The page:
Atlanta Regional Commission to Review 800 Glenwood Ave. Project

While not binding on the final outcome, the ARC does have significant clout.

On Wednesday, Nov. 28, the Atlanta Regional Commission announced it will conduct an Area Plan Review of the 800 Glenwood Place application.

This is similar to a Development of Regional Impact study, but without the weight of withholding Georgia Regional Transportation Authority transportation dollars to the City. It has persuasive authority, which is not insubstantial.

Neighborhood Planning Unit-W will determine the best way to make such that there is public involvement in this process.

Once we learn more, it will be passed on.

Please note that Neighborhood Planning Unit-W also has created a Facebook page to disseminate accurate and current information regarding this application.

Thank you.

Mr. Gilgor, a resident of East Atlanta, is chairman of NPU-W, which represents the interests of East Atlanta, Ormewood Park, Glenwood Park, Grant Park, Woodland Hills, Boulevard Heights, Benteen Park and Custer/McDonough/Guice.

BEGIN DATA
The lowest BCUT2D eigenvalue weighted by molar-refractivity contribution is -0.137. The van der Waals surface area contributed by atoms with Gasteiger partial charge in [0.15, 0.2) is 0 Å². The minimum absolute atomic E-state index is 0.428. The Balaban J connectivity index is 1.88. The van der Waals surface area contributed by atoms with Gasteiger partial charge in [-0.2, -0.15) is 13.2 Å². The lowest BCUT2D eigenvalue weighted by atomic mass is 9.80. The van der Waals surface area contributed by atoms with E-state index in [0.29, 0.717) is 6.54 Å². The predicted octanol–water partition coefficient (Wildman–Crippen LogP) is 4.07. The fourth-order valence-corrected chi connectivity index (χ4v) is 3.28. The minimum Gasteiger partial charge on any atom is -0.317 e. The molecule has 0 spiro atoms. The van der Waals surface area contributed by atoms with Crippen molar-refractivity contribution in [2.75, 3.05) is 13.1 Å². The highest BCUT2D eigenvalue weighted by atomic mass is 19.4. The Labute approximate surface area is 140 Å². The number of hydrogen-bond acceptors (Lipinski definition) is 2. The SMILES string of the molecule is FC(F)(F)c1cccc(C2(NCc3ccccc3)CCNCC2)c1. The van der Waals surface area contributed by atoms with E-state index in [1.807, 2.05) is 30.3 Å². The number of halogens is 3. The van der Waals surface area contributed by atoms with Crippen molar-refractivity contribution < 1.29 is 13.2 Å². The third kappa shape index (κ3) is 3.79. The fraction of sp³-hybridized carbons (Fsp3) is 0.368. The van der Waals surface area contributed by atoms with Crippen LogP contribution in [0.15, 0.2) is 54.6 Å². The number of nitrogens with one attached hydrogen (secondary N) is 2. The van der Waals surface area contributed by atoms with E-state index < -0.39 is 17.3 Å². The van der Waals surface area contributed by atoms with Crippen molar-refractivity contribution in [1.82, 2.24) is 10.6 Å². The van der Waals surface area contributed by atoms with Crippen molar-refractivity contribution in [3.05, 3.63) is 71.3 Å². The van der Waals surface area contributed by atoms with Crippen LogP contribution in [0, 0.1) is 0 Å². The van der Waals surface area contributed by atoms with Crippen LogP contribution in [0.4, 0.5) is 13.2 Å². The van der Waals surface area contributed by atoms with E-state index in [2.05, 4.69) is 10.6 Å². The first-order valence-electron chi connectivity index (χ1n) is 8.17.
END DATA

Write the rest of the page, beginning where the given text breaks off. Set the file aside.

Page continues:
• City Planning Director Finds Problems with 800 Glenwood Place Project
  • Glenwood Place Development: Where it Stands Now
  • Southeast Atlanta Rallies for "Smart" Development
  • Rally Planned to Oppose Glenwood Place Project
  • NPU-W Opposes Glenwood Place Development
  • East Atlanta Resident Starts Online Letter Campaign Against Glenwood Place
  • NPUs Give Their Support in Opposition to Glenwood Place Project
  • Major Retail Planned at Glenwood
  • Online Petition To Stop Glenwood Place Project in Grant Park
Chris Murphy November 30, 2012 at 12:22 PM
This is like a 'Hail Mary' pass in football resulting in a touchdown: with the property's current industrial zoning, they could put anything they wanted in there (but no residential). Traffic concerns - a huge issue with the surrounding neighborhoods- didn't come up on the legal radar, until now. This is terrific news.
Sara Brown November 30, 2012 at 04:41 PM
this is a common threat - if you don't give the developer what it wants, they'll give you something to really cry about. Do you really think they'd be going through all this hassle if they could just do whatever they wanted without it? Seriously? I know in Edgewood we heard this threat, but the zoning requirements to transition from industrial area to residential require a big green buffer, and there was a tight limit in place on the number of curb cuts they could have. But with a handy comprehensive re-zone they magically were able to build 30 foot high brick walls on the lot line of people's back yards, and Mr. Fuqa even got a downhill driveway aimed right at the front doors of a church. So don't believe everything you hear. They wouldn't talk to you at all if they could skip it. Get a good lawyer.


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